Democracy Summer 2001

in:



In June, a hundred young Americans gathered in Florida to talk about how to democratise their country.  Ted Glick reports.



A year ago, the likelihood that a significant number of young people from around the country would travel to Florida for a week-long Institute on electoral reform was somewhere between zero and “you’ve got to be kidding.” And yet, last week, this is exactly what happened.



From Sunday June 17 to Saturday June 23, over 100 young people, a unique, multi-racial mix from 25 states and the District of Columbia, convened at Florida A & M University in Tallahassee. Over the course of these seven days, they attended sessions on such topics as The Voting Rights Act, Redistricting 2001, Mechanics of Voting Reform, Instant Runoff Voting, Voting Rights for Ex-Prisoners, D.C. Statehood, Campaign Finance Reform, Proportional Representation, the Electoral College and Hurdles to Third Parties. They learned organising skills in the areas of Campus Organising, Coalition Building, Lobby Training, Facilitation and

Consensus, Youth Organising, Direct Action and Community Organising.



They also heard from speakers such as Maxine Waters, Ron Daniels, Hollis Watkins, “Granny D” Haddock, Rev. Jim Wallis, Rev. Osagyefo Sekou, Gwen Patton, Matt Jones, David Cobb, Stephanie Wilson and Ben Manski.



Many of the young people who were there came from local, state or national organisations; over 50 organisations co-sponsored or endorsed the week.



Plans began to be made at Democracy Institute 2001 for a bigger and better one next year, in the summer of 2002. A statement of purpose for this emerging youth democracy movement was put together. Many of those present will be involved in on-going, pro-democracy activities upon

their return home.



The Institute was warmly-received by the Florida A & M University community, one of this country’s historic black colleges. For many of the young white people who attended, it was their first time being in a predominantly black community for any length of time. The positive,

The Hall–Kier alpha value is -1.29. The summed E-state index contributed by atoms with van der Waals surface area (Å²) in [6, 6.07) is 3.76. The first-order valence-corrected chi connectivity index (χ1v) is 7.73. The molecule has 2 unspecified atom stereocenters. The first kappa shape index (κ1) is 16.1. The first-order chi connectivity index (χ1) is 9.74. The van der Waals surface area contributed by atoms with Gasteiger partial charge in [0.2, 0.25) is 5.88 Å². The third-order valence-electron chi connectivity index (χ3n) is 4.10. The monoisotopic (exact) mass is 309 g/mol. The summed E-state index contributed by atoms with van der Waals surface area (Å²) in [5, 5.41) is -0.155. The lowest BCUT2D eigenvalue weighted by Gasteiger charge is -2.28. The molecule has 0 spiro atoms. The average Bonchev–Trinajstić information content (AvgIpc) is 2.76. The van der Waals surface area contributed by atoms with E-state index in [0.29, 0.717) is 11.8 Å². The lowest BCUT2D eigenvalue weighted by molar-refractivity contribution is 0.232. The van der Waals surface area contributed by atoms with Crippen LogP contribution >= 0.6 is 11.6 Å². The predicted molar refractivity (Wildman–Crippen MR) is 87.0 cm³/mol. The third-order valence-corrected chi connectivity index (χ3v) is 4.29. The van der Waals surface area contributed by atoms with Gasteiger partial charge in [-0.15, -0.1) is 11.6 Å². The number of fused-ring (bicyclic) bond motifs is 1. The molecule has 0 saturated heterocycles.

supportive atmosphere they experienced, combined with the conscious discussions about coalition-building, including the need for multi-racial unity, clearly had an impact.



This was not just an Institute attended by young people; young people were predominantly the organisers and leaders of it. Of the six staff people/ co-ordinators on-site, only one was over 30.



The Institute was focused on pro-democracy electoral reform, but those issues were put in a broader context and related to other issues. One night we watched the movie, “Outriders,” about the Kensington Welfare Rights Union. Another evening we had a group discussion late into the

night about the movement against corporate globalisation. Racial and gender justice, environmental issues, poverty—these and other issues came up in different ways throughout the week.



Democracy Institute, to sum up, was awesome.



It is also another example of the fact that young people are on the move, getting active, getting connected. Up until now, the issue of electoral reform could not have been listed as such an example. Global justice, environmental issues, opposition to police brutality, defence

of affirmative action, anti-sweatshops, campus democracy, workers’ rights—these are the kinds of issues around which young people have been active.



It is significant that many of those present at Florida A & M are involved with groups working on one or the other of these issues. It is significant because, as stated in Democracy Summer’s basic outreach brochure, “everybody knows: until Washington ceases to be an old boys’ network of power lunches and backroom deals, progressive change will be nearly impossible.”



Because of the success of the Democracy Institute, there is now an organised national network of young people, many already working in other areas of the struggle, who are knowledgeable about the types of electoral reforms needed if we are to have a fighting chance to get those “old boys” out of power, an essential if we are to bring about a genuine democracy in this country. As the word spreads, this network, this movement will grow.



The Democracy Institute lived up to its advance billing: it was “the coming-out party of a diverse, multi-ethnic young people’s movement to take back the reins of power over our own lives.”





Ted Glick is National Coordinator of the Independent Progressive Politics Network and author of Future Hope: A Winning Strategy for a Just Society. He was the sole “over 30” co-ordinator on-site. He can be reached at futurehopeTG@aol.com